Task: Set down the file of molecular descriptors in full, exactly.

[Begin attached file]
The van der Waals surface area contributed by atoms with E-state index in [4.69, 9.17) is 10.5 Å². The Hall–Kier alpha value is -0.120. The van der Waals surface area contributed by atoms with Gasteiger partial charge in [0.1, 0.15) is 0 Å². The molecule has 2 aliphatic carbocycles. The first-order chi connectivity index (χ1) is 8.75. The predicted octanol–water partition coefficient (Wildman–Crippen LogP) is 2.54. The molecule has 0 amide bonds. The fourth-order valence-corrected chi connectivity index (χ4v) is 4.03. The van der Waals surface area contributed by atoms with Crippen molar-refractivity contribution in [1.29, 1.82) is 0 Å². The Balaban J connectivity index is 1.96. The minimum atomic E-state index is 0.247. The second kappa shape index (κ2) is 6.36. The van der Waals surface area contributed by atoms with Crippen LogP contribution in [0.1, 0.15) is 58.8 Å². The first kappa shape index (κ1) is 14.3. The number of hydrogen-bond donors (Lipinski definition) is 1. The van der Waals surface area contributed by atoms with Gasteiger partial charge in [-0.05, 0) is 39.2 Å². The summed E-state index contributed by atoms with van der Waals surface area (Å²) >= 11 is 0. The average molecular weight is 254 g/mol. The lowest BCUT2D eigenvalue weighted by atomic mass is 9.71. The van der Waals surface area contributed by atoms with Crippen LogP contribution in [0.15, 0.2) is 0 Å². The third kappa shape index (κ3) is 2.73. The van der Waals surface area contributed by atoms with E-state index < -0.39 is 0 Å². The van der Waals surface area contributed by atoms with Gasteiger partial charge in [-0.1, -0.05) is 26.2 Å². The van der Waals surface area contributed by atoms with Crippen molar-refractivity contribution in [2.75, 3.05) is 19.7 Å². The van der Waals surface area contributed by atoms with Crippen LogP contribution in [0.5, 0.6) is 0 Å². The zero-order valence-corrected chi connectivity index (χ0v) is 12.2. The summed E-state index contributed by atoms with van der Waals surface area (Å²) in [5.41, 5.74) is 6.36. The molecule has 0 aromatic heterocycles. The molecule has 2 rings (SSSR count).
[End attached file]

The van der Waals surface area contributed by atoms with E-state index in [4.69, 9.17) is 10.5 Å². The Hall–Kier alpha value is -0.120. The van der Waals surface area contributed by atoms with Gasteiger partial charge in [0.1, 0.15) is 0 Å². The molecule has 2 aliphatic carbocycles. The first-order chi connectivity index (χ1) is 8.75. The predicted octanol–water partition coefficient (Wildman–Crippen LogP) is 2.54. The molecule has 0 amide bonds. The fourth-order valence-corrected chi connectivity index (χ4v) is 4.03. The van der Waals surface area contributed by atoms with Crippen molar-refractivity contribution in [1.29, 1.82) is 0 Å². The Balaban J connectivity index is 1.96. The minimum atomic E-state index is 0.247. The second kappa shape index (κ2) is 6.36. The van der Waals surface area contributed by atoms with Crippen LogP contribution in [0.1, 0.15) is 58.8 Å². The first kappa shape index (κ1) is 14.3. The number of hydrogen-bond donors (Lipinski definition) is 1. The van der Waals surface area contributed by atoms with Gasteiger partial charge in [-0.05, 0) is 39.2 Å². The summed E-state index contributed by atoms with van der Waals surface area (Å²) >= 11 is 0. The average molecular weight is 254 g/mol. The lowest BCUT2D eigenvalue weighted by atomic mass is 9.71. The van der Waals surface area contributed by atoms with Crippen LogP contribution in [0.15, 0.2) is 0 Å². The third kappa shape index (κ3) is 2.73. The van der Waals surface area contributed by atoms with E-state index < -0.39 is 0 Å². The van der Waals surface area contributed by atoms with Gasteiger partial charge in [-0.1, -0.05) is 26.2 Å². The van der Waals surface area contributed by atoms with Crippen molar-refractivity contribution in [2.75, 3.05) is 19.7 Å². The van der Waals surface area contributed by atoms with Crippen LogP contribution in [0.5, 0.6) is 0 Å². The zero-order valence-corrected chi connectivity index (χ0v) is 12.2. The summed E-state index contributed by atoms with van der Waals surface area (Å²) in [5.41, 5.74) is 6.36. The molecule has 0 aromatic heterocycles. The molecule has 2 rings (SSSR count).